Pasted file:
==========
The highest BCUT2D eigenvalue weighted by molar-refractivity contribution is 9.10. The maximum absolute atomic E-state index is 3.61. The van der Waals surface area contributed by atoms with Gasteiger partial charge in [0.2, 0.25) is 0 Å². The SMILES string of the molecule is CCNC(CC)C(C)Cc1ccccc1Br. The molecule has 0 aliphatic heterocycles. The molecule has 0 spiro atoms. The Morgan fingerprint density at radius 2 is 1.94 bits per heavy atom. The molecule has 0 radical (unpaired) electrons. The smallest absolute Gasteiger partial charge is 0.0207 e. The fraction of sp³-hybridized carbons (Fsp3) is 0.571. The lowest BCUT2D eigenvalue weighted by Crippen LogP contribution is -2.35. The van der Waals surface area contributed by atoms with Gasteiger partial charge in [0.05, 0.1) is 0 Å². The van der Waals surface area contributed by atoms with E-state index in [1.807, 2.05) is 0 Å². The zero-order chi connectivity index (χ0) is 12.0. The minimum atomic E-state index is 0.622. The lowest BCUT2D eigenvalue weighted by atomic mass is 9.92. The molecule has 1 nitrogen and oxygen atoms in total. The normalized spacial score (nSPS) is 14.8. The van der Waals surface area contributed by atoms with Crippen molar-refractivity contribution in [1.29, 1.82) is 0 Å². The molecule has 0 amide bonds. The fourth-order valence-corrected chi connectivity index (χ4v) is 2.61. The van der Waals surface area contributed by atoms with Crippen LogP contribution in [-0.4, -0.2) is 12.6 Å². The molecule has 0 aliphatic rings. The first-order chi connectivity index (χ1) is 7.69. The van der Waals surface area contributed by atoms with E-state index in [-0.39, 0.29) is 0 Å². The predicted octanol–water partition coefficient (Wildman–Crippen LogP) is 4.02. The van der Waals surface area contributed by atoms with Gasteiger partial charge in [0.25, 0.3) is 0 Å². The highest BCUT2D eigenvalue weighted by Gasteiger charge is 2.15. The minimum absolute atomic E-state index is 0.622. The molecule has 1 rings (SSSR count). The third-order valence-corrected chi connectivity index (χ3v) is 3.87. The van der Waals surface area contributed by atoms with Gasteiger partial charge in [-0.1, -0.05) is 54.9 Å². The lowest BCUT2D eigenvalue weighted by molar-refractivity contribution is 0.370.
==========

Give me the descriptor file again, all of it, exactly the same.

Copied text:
The highest BCUT2D eigenvalue weighted by molar-refractivity contribution is 9.10. The maximum absolute atomic E-state index is 3.61. The van der Waals surface area contributed by atoms with Gasteiger partial charge in [0.2, 0.25) is 0 Å². The SMILES string of the molecule is CCNC(CC)C(C)Cc1ccccc1Br. The molecule has 0 aliphatic heterocycles. The molecule has 0 spiro atoms. The Morgan fingerprint density at radius 2 is 1.94 bits per heavy atom. The molecule has 0 radical (unpaired) electrons. The smallest absolute Gasteiger partial charge is 0.0207 e. The fraction of sp³-hybridized carbons (Fsp3) is 0.571. The lowest BCUT2D eigenvalue weighted by Crippen LogP contribution is -2.35. The van der Waals surface area contributed by atoms with Gasteiger partial charge in [0.05, 0.1) is 0 Å². The van der Waals surface area contributed by atoms with E-state index in [1.807, 2.05) is 0 Å². The zero-order chi connectivity index (χ0) is 12.0. The minimum atomic E-state index is 0.622. The lowest BCUT2D eigenvalue weighted by atomic mass is 9.92. The molecule has 1 nitrogen and oxygen atoms in total. The normalized spacial score (nSPS) is 14.8. The van der Waals surface area contributed by atoms with Crippen molar-refractivity contribution in [1.29, 1.82) is 0 Å². The molecule has 0 amide bonds. The fourth-order valence-corrected chi connectivity index (χ4v) is 2.61. The van der Waals surface area contributed by atoms with Crippen LogP contribution in [-0.4, -0.2) is 12.6 Å². The molecule has 0 aliphatic rings. The first-order chi connectivity index (χ1) is 7.69. The van der Waals surface area contributed by atoms with E-state index in [-0.39, 0.29) is 0 Å². The predicted octanol–water partition coefficient (Wildman–Crippen LogP) is 4.02. The van der Waals surface area contributed by atoms with Gasteiger partial charge in [0.25, 0.3) is 0 Å². The highest BCUT2D eigenvalue weighted by Gasteiger charge is 2.15. The minimum absolute atomic E-state index is 0.622. The molecule has 1 rings (SSSR count). The third-order valence-corrected chi connectivity index (χ3v) is 3.87. The van der Waals surface area contributed by atoms with Gasteiger partial charge in [-0.1, -0.05) is 54.9 Å². The lowest BCUT2D eigenvalue weighted by molar-refractivity contribution is 0.370.